In Judge Wynn’s view, pendent appellate jurisdiction should be used only when absolutely necessary, to avoid undermining the general rule against interlocutory review. Here, he believed it was possible to resolve the Rule 23(f) appeal without touching the Rule 12(b)(6) ruling. Even assuming the district court’s 12(b)(6) decision was correct, predominance was absent because each plaintiff’s case presented individualized causation issues such as whether its losses were caused by the executive orders, or some other reason. Interestingly, the majority did not engage with Judge Wynn’s predominance analysis, suggesting it did not believe his solution was sufficient to resolve the class certification appeal.

Takeaways

Elegant Massage found pendent appellate jurisdiction in circumstances that arise frequently in class action practice. The decision arguably permits appellate review of a 12(b)(6) order whenever the district court’s construction of the relevant substantive law has a material impact on the predominance inquiry under Rule 23(b)(3). That will often be the case because merits rulings define the issues that must be litigated and therefore balanced in a predominance analysis.

At the same time, the facts of Elegant Massage were somewhat unique. The majority no doubt felt that declining jurisdiction over a substantive issue all but controlled by an intervening Fourth Circuit opinion would simply lead to waste and delay.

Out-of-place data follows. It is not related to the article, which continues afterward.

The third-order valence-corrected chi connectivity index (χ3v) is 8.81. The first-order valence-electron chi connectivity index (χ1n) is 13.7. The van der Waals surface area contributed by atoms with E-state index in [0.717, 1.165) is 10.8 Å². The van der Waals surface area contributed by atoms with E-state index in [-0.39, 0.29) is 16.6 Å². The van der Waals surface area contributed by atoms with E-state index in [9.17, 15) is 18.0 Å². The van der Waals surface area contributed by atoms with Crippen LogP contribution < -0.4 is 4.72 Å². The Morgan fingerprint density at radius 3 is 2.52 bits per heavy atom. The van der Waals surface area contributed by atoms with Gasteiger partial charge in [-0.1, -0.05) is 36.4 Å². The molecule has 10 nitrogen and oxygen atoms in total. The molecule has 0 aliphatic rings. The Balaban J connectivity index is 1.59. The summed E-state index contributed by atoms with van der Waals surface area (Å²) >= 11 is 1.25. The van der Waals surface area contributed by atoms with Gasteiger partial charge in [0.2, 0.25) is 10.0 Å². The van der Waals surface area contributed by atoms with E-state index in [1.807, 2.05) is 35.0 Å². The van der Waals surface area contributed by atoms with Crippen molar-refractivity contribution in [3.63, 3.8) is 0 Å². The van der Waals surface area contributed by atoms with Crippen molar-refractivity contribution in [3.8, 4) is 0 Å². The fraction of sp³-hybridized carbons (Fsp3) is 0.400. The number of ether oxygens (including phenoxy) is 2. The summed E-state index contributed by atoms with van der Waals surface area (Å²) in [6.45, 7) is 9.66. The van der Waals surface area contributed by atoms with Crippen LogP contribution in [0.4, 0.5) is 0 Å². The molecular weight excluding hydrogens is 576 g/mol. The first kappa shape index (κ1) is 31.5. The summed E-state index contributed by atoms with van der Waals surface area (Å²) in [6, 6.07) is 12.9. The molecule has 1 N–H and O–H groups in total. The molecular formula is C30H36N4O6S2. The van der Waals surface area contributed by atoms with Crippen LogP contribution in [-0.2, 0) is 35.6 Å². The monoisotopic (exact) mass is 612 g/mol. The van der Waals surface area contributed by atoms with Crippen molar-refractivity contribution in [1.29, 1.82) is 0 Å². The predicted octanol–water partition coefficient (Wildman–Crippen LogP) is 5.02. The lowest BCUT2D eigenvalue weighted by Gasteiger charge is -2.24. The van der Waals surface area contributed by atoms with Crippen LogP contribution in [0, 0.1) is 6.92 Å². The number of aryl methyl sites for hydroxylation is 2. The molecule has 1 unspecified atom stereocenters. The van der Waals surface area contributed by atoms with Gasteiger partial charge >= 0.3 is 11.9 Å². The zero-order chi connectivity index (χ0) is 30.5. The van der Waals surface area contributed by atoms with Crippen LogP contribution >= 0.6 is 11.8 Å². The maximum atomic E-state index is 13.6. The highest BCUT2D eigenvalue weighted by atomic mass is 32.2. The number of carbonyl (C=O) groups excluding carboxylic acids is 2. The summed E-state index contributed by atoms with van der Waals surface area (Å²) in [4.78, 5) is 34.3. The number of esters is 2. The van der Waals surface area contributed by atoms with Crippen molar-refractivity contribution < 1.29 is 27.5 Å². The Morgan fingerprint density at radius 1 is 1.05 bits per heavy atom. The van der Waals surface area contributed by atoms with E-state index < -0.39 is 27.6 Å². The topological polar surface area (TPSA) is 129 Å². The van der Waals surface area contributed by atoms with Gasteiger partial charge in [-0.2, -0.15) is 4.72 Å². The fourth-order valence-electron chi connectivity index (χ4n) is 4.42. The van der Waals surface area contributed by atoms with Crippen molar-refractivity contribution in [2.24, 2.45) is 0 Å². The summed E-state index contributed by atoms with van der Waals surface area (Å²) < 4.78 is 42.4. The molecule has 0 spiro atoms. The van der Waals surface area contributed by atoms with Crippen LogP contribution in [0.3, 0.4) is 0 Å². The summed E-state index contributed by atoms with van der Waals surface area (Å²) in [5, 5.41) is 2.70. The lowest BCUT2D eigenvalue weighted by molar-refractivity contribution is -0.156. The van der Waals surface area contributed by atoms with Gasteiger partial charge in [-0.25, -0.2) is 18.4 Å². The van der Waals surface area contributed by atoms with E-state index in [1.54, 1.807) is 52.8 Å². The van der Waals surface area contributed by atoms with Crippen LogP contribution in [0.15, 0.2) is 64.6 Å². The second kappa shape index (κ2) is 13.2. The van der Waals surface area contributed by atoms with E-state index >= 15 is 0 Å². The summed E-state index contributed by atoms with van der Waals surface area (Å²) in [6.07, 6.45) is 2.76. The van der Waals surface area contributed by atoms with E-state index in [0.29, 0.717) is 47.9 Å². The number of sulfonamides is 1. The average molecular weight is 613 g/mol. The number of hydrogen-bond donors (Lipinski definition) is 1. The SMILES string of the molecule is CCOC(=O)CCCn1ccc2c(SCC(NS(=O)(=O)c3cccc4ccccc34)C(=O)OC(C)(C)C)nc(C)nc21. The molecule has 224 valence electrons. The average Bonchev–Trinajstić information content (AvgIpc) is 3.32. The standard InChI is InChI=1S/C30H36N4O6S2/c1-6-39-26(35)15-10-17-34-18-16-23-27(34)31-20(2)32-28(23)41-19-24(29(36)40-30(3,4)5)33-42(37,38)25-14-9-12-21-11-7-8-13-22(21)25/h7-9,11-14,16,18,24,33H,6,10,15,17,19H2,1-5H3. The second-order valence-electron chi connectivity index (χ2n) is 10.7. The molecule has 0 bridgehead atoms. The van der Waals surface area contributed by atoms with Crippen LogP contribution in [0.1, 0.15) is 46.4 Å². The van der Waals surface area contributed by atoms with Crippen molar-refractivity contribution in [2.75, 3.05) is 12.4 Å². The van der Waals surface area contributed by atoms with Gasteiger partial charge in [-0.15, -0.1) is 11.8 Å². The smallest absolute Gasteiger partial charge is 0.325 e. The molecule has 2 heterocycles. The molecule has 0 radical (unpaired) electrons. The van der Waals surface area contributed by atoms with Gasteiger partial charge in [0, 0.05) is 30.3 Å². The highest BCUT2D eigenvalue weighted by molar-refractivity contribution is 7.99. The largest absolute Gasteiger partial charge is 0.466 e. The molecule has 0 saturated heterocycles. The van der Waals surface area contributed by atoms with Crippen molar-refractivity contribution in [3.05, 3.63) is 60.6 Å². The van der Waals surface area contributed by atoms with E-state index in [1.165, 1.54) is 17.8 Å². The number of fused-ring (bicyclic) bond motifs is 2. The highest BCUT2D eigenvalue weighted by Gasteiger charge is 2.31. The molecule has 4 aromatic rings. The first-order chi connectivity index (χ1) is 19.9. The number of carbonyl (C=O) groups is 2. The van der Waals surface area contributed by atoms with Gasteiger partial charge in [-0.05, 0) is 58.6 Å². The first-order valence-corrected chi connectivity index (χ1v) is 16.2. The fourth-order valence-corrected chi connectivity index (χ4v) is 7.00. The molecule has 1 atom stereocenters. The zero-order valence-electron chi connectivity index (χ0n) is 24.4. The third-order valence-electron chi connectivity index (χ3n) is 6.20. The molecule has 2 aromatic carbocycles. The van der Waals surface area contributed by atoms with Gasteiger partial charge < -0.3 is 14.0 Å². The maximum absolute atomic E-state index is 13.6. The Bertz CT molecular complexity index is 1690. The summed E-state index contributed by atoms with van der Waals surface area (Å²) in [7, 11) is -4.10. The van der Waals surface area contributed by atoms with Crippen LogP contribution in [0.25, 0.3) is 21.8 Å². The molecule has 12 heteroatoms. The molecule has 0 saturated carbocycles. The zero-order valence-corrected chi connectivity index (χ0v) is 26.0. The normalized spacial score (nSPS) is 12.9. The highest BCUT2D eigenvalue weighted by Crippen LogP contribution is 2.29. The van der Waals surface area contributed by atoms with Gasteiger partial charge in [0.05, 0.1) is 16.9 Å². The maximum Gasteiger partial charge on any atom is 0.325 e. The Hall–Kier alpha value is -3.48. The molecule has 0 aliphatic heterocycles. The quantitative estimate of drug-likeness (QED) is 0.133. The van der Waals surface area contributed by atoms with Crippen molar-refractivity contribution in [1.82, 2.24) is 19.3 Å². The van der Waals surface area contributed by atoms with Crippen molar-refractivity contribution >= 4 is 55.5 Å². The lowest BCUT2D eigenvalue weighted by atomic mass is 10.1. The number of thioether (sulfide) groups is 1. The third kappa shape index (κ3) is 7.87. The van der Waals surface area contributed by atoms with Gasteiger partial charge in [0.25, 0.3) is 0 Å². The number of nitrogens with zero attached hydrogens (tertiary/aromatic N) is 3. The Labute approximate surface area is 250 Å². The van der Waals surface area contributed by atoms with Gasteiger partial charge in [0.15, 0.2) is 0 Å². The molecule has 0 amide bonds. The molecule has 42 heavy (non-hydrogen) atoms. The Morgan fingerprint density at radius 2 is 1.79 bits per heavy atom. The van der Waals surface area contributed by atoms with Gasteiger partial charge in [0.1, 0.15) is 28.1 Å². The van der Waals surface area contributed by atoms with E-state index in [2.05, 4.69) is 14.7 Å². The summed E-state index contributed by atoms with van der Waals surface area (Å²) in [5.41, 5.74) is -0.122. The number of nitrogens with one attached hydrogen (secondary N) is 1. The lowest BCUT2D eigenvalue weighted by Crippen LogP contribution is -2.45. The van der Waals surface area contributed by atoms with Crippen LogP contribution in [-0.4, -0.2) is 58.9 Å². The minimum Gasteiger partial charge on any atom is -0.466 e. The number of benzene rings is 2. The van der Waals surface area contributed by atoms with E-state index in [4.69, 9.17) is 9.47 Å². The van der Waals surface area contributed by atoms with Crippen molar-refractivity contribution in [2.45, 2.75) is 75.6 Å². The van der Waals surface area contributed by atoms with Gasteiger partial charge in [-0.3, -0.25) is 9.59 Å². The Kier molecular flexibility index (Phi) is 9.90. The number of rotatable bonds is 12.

It remains to be seen whether the court would find jurisdiction in a case that did not involve an intervening Fourth Circuit precedent on the merits. Other courts (including the Fourth Circuit) have routinely refused to accept jurisdiction over orders that are not integrally related to the class certification decision. See, e.g., Industrial Services Group, Inc. v. Dobson, 68 F.4th 155, 167-8 (4th Cir. 2023); In re Zetia (Ezetimibe) Antitrust Litig., 7 F.4th 227, 238-9 (4th Cir. 2021); EQT Production Co. v. Adair, 764 F.3d 347, 364-65 (4th Cir. 2014); Myers v. Hertz Corp., 624 F.3d 537, 553-56 (2d Cir. 2010); Poulos v. Caesars World, Inc., 379 F.3d 654, 668-72 (9th Cir. 2004). A Rule 23(f) appeal is therefore likely to remain a treacherous—though not impassable—route for interlocutory orders on the merits to reach the court of appeals.